Dormant sprays for disease control in blueberries

Clean up your plants to get ahead of diseases.

Black spots on this blueberry shoot killed by phomopsis are the pycnidia, which release spores during spring rains. Photo by Mark Longstorth, MSU Extension.

Black spots on this blueberry shoot killed by phomopsis are the pycnidia, which release spores during spring rains. Photo by Mark Longstorth, MSU Extension.

Southwest Michigan has had a relatively mild winter. This allows cane blight pathogens such as phomopsis (Phomopsis vaccinii) and anthracnose (Colletotrichum acutatum) to survive on old, dead tissues. Spores from these overwintering lesions can infect new growth in spring.

Phomopsis overwinters in dead shoots previously killed by phomopsis (Photo 1). Anthracnose overwinters on old fruit trusses and bud tissue (Photo 2). Dormant sprays offer a chance to clean up this overwintering inoculum and reduce disease pressure at the start of the year.

Dormant sprays have a long history in fruit production. They are applied while the plants are dormant, prior to green tip or bud break. Dormant oils are used primarily to suffocating overwintering insects and insect eggs.

Lime sulfur and Bordeaux mixture were some of the first fungicides used in fruit production. Prior to synthetic pesticides, these sprays were considered a critical part of cleaning plant material prior to the growing season, but after pruning. This is still critical for organic blueberry growers in Michigan.

A) Cane canker caused by Colletotrichum acutatum with acervuli in concentric circles around leaf scar. B) Spore masses on a blueberry twig. C) Spore masses on old fruit spurs. D) Spore masses on flower bud scales.

A) Cane canker caused by Colletotrichum acutatum with acervuli in concentric circles around leaf scar. B) Spore masses on a blueberry twig. C) Spore masses on old fruit spurs. D) Spore masses on flower bud scales. Photo by Tim Miles, MSU.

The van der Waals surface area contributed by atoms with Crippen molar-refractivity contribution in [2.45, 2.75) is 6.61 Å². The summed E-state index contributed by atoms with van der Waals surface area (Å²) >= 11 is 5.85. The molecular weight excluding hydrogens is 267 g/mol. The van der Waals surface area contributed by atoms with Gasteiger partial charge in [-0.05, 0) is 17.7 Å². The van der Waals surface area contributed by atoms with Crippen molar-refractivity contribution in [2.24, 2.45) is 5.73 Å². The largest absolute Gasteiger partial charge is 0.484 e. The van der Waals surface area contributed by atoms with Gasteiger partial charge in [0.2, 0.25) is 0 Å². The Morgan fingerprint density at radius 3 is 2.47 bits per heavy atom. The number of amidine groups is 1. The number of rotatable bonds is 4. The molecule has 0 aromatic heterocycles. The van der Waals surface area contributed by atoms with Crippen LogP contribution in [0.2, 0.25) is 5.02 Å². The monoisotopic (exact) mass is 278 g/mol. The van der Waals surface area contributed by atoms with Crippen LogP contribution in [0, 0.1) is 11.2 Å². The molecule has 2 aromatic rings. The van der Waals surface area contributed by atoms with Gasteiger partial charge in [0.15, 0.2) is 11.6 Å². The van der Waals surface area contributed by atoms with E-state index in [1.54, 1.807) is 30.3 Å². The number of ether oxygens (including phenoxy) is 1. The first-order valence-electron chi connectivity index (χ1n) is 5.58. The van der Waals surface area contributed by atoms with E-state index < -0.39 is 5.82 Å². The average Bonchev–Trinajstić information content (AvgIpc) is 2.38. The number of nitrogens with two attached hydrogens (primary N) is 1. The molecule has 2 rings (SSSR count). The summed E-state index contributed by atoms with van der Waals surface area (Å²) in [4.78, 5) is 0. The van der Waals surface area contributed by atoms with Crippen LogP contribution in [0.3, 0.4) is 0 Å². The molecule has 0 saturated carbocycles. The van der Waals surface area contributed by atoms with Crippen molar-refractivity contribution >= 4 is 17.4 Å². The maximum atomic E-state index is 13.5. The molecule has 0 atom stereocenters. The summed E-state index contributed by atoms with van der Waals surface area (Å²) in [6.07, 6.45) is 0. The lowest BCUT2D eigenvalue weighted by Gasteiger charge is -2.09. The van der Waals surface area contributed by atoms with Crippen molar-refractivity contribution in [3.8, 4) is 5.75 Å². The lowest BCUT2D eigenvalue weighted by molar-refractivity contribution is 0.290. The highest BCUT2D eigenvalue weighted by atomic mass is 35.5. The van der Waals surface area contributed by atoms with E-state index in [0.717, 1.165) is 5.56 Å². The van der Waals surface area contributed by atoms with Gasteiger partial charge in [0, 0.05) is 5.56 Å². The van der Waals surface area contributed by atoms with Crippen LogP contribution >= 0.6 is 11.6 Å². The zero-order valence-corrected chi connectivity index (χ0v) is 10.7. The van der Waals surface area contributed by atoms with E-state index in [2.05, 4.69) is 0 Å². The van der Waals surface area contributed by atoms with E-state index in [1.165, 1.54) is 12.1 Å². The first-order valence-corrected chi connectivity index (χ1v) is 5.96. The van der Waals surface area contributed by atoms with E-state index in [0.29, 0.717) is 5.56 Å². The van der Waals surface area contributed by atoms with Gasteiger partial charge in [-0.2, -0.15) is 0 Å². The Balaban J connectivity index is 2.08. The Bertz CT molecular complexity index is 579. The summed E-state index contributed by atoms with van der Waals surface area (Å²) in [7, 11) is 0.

Bordeaux mixtures are sprays of copper sulfate and lime. They are described by the ratio of copper sulfate to lime in 100 gallons of water. For example, an 8-8-100 Bordeaux is 8 pounds of copper sulfate, 8 pounds of hydrated spray lime in 100 gallons of water. The lime is added to the copper to reduce the phytotoxicity of the copper.

Plants differ in their tolerance to copper. A small amount of spray oil is often used as a sticker spreader in the dormant sprays. After bud break when the green tissue is exposed, the copper rate is reduced to ratios such as 4-4-100 or 2-6-100, increasing the relative lime amount as more and more green tissue is exposed.

Lime sulfur is a mixture of calcium polysulfides formed by boiling slaked lime with sulfur. It is corrosive and unpleasant to work with. Many blueberry growers have been using Sulforix—a more penetrating form of lime sulfur—or copper (e.g., Cuprofix or Magna-Bon) for controlling phomopsis twig blight and other canker diseases. Lime sulfur breaks down after application, releasing sulfur and burning exposed fungal tissues and spores.

Michigan trials with lime sulfur reduced phomopsis twig blight by about half with a dormant lime sulfur application. Two applications, one in fall and one in spring, tended to be slightly better than a single application in either fall or spring. Similar reductions were seen in anthracnose fruit rot and botrytis fruit rot at harvest due to dormant sprays. 

Spring dormant sprays of lime sulfur or Sulforix also reduced mummy berry shoot strikes. It appears that the lime sulfur inhibits germination of the mummies and mushroom formation. 

When applying these sprays for the first time, follow all the label directions. It may be wise to treat a smaller area or use lesser rates until you feel confident avoiding any phytotoxicity issues. 

For more information, see the following Michigan State University Extension articles:

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